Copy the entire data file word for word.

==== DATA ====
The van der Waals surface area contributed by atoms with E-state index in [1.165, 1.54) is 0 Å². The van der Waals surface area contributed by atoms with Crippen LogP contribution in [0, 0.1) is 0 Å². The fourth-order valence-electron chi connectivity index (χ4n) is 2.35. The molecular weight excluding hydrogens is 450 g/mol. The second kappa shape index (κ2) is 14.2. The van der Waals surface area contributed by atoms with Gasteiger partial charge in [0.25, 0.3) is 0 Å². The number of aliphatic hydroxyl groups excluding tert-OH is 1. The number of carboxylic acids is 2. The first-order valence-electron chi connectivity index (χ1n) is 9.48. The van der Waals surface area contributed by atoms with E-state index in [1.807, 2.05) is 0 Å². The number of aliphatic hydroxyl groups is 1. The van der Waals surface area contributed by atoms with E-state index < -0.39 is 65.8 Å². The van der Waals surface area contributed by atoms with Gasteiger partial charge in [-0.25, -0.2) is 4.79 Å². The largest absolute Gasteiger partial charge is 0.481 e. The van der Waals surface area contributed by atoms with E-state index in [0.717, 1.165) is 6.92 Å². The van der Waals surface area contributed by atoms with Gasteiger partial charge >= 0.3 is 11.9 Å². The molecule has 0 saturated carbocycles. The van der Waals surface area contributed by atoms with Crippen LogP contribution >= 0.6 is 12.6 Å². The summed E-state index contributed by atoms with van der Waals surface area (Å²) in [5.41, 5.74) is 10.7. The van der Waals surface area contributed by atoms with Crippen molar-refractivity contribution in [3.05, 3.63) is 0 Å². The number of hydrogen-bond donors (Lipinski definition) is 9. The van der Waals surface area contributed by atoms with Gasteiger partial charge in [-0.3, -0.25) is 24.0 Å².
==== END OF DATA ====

The van der Waals surface area contributed by atoms with E-state index in [1.165, 1.54) is 0 Å². The van der Waals surface area contributed by atoms with Crippen LogP contribution in [0, 0.1) is 0 Å². The fourth-order valence-electron chi connectivity index (χ4n) is 2.35. The molecular weight excluding hydrogens is 450 g/mol. The second kappa shape index (κ2) is 14.2. The van der Waals surface area contributed by atoms with Gasteiger partial charge in [0.25, 0.3) is 0 Å². The number of aliphatic hydroxyl groups excluding tert-OH is 1. The number of carboxylic acids is 2. The first-order valence-electron chi connectivity index (χ1n) is 9.48. The van der Waals surface area contributed by atoms with E-state index in [1.807, 2.05) is 0 Å². The number of aliphatic hydroxyl groups is 1. The van der Waals surface area contributed by atoms with E-state index < -0.39 is 65.8 Å². The van der Waals surface area contributed by atoms with Gasteiger partial charge in [-0.25, -0.2) is 4.79 Å². The largest absolute Gasteiger partial charge is 0.481 e. The van der Waals surface area contributed by atoms with E-state index in [0.717, 1.165) is 6.92 Å². The van der Waals surface area contributed by atoms with Gasteiger partial charge >= 0.3 is 11.9 Å². The molecule has 0 saturated carbocycles. The van der Waals surface area contributed by atoms with Crippen LogP contribution >= 0.6 is 12.6 Å². The summed E-state index contributed by atoms with van der Waals surface area (Å²) in [5.41, 5.74) is 10.7. The van der Waals surface area contributed by atoms with Crippen molar-refractivity contribution in [3.05, 3.63) is 0 Å². The number of hydrogen-bond donors (Lipinski definition) is 9. The van der Waals surface area contributed by atoms with Gasteiger partial charge in [-0.3, -0.25) is 24.0 Å².